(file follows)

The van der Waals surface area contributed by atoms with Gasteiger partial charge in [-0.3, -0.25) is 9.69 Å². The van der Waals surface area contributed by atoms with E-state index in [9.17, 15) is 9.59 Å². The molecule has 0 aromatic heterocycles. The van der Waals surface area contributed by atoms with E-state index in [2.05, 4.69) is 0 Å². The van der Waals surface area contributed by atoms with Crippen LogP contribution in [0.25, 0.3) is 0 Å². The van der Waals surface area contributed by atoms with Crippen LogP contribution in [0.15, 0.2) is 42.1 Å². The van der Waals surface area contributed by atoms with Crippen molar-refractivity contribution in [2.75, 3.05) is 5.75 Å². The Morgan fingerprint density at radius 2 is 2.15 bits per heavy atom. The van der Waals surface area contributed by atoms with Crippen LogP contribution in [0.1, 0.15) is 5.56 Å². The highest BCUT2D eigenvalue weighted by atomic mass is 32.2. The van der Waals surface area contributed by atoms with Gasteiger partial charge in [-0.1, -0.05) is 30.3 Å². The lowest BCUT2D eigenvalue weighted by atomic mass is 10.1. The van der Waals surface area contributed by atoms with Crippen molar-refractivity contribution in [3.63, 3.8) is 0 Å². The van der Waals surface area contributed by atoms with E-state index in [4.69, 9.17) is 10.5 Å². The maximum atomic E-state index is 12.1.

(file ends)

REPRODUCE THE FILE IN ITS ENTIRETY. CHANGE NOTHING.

The van der Waals surface area contributed by atoms with Gasteiger partial charge in [-0.3, -0.25) is 9.69 Å². The van der Waals surface area contributed by atoms with E-state index in [9.17, 15) is 9.59 Å². The molecule has 0 aromatic heterocycles. The van der Waals surface area contributed by atoms with E-state index in [2.05, 4.69) is 0 Å². The van der Waals surface area contributed by atoms with Crippen LogP contribution in [0.25, 0.3) is 0 Å². The van der Waals surface area contributed by atoms with Crippen LogP contribution in [0.15, 0.2) is 42.1 Å². The van der Waals surface area contributed by atoms with Crippen molar-refractivity contribution in [2.75, 3.05) is 5.75 Å². The Morgan fingerprint density at radius 2 is 2.15 bits per heavy atom. The van der Waals surface area contributed by atoms with Crippen LogP contribution in [0.1, 0.15) is 5.56 Å². The highest BCUT2D eigenvalue weighted by atomic mass is 32.2. The van der Waals surface area contributed by atoms with Gasteiger partial charge in [-0.1, -0.05) is 30.3 Å². The lowest BCUT2D eigenvalue weighted by atomic mass is 10.1. The van der Waals surface area contributed by atoms with Crippen molar-refractivity contribution in [3.63, 3.8) is 0 Å². The van der Waals surface area contributed by atoms with E-state index in [4.69, 9.17) is 10.5 Å². The maximum atomic E-state index is 12.1.